I walked into Puccini from the pouring rain, glad to be somewhere warm, or at least dry. I was the only one in the shop most of the time, and he lone woman working was honestly a bit snobby. She seemed to get annoyed at all the questions I had about what the truffles were, but there were just so many interesting ones I had to ask! The shop seemed more high-end and less welcoming than Jordino. But honestly, the milk chocolate-honey bon bon I had was perhaps the best tasting chocolate I have ever had! The honey was not over-powering at all, but rather just lent its sweetness to the chocolate to make for a perfectly sweet and smoooooth chocolate. Delicious. I also had a dark chocolate one with cranberries on top, which was also excellent. The (dried) cranberries were a perfect taste combination with the dark chocolate- a little sweet, and little tangy. See pictures below.


Best taste: Puccini
Best environment for patrons: Jordino

Sunday, October 9, 2011

On Language, and the Travel Bug

French, and France, really was my first love. Yes- despite my current love of Italian and Italy. As they say, you never really forget your first love.

The first time I went out of the U.S. it was to Quebec and Montreal, the French-speaking parts of Canada, in 8th grade with a group of my fellow French classmates. Then, in the middle of highschool I had the wonderful opportunity to do an exchange program and actually go to France with my French classmates, and have the French students we stayed with come to stay with us in the U.S. I wish I had more pictures of that first trip across the ocean to share, but, alas, that was in the days before I had a digital camera or facebook. I took the picture above with black and white film in the countryside near Albi, France, where we each stayed with our host/exchange family for a week.

On that trip, I distinctly remember sitting along the Seine river in Paris thinking I have to come back here someday. I think I even wrote that on a postcard to my parents, trying to describe how much I loved being in France. I don't think I was homesick at all that trip, which I learned was the norm for me and was probably a good indicator that I really do enjoy traveling. In fact, the only time I can remember being truly homesick was when I went to sleep-away Girl Scout camp in 4th grade and I wrote my parents a letter about how much I hated being there and how sad I was. I guess I didn't actually mail the letter, but my mom found it after I came home, and cried anyway when she read it! After a couple of years, I spent many more summers at Camp Horizons (not a Girl Scout camp), which I remember so fondly now (does using the word "fondly" make me sound old??). That's a story for another time, but one cool thing was that a lot of the counselors were from other countries, with a lot from the U.K.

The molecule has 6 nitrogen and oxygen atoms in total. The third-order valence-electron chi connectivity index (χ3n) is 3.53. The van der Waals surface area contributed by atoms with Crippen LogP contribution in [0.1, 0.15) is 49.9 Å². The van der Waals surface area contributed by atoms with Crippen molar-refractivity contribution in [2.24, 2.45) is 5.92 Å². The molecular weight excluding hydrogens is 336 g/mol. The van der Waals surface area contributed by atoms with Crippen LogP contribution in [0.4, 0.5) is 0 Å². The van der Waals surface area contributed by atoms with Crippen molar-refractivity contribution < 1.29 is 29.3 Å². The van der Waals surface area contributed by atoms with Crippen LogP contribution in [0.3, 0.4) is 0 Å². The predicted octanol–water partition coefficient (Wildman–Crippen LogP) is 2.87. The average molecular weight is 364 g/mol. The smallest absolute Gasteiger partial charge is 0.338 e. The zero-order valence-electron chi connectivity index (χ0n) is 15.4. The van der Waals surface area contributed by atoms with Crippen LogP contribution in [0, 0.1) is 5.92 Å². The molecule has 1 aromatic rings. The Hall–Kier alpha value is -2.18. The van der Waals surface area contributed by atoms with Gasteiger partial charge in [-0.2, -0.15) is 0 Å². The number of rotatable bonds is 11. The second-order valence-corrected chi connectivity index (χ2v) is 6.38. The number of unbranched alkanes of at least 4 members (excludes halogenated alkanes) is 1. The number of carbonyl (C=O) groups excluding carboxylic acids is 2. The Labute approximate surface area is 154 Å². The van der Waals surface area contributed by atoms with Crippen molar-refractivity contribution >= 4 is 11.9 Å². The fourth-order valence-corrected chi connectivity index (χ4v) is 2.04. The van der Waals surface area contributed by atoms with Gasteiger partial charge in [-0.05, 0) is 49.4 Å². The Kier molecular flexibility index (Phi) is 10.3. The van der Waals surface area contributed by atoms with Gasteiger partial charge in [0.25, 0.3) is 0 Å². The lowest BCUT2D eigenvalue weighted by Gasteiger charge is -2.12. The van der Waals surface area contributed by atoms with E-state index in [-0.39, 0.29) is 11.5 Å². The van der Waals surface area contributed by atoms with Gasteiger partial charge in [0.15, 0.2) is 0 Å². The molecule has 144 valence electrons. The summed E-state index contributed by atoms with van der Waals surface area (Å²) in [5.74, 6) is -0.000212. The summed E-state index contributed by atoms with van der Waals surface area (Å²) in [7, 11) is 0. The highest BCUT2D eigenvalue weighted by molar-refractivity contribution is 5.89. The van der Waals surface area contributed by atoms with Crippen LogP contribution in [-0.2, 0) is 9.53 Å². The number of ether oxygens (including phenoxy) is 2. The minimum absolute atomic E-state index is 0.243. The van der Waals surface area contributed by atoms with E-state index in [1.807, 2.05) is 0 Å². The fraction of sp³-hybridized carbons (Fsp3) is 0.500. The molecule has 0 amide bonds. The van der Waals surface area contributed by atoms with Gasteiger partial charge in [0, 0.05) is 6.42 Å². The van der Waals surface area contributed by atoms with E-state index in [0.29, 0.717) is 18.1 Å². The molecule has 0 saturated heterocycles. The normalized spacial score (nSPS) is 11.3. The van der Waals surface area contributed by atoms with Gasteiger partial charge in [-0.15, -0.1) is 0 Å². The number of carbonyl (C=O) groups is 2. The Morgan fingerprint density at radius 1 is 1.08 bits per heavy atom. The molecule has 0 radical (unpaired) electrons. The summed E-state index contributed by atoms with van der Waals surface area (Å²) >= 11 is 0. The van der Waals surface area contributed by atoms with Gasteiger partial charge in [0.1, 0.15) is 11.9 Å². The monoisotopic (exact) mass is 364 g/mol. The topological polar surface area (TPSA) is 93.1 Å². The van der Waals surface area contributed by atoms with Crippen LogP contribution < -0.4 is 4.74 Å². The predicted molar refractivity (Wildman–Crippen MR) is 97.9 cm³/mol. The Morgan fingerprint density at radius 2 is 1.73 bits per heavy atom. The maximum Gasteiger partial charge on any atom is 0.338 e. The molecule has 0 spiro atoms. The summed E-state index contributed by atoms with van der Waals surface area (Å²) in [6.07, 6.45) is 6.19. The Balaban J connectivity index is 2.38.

When I was 19, I eventually did make it back to the Seine. But what my 15 or 16 year old self didn't realize back then was that what I really loved and felt a longing for was being in a new and different place, which I now know was not unique to Paris or France. It just might have been when the travel bug first really bit me.

Thanks to Mme. Pisano, my inspiring highschool French teacher, the French language came alive for me. Have you ever reached that point with a foreign language where you begin to understand it intuitively, get the phrasing, and feel comfortable in it? I can't even fully describe that feeling now because it's been a while since I've felt it, but by senior year of high school I had it.

When I went to college at Saint Mary's I had to make the decision of whether I wanted to continue with French or switch to Italian, as my mom had done. This also meant choosing between studying abroad in either France or Italy. By the end of highschool I decided that I was done with French and was ready to move onto something new. Afterall, I had been studying French for 5 years. With that amount of time it sounds like I would have made it even further with the language than just coming to the cusp of true understanding, but for the most part it was just something I practiced in school (and let's be real- America is not known for bringing its citizens far with languages). Also due to my mom's glowing reviews and memories of going on the Rome program, I decided to take Italian. After many semesters of Italian and a year spent studying in Rome, I eventually came to that exciting cusp of true understanding with Italian too.

Now of course I've lost that place with both languages, but wow, they were wonderful places to be. And so, for the time being, I'm satisfied with traveling giving me that sense of wonder, instead of the intimacy of a foreign language.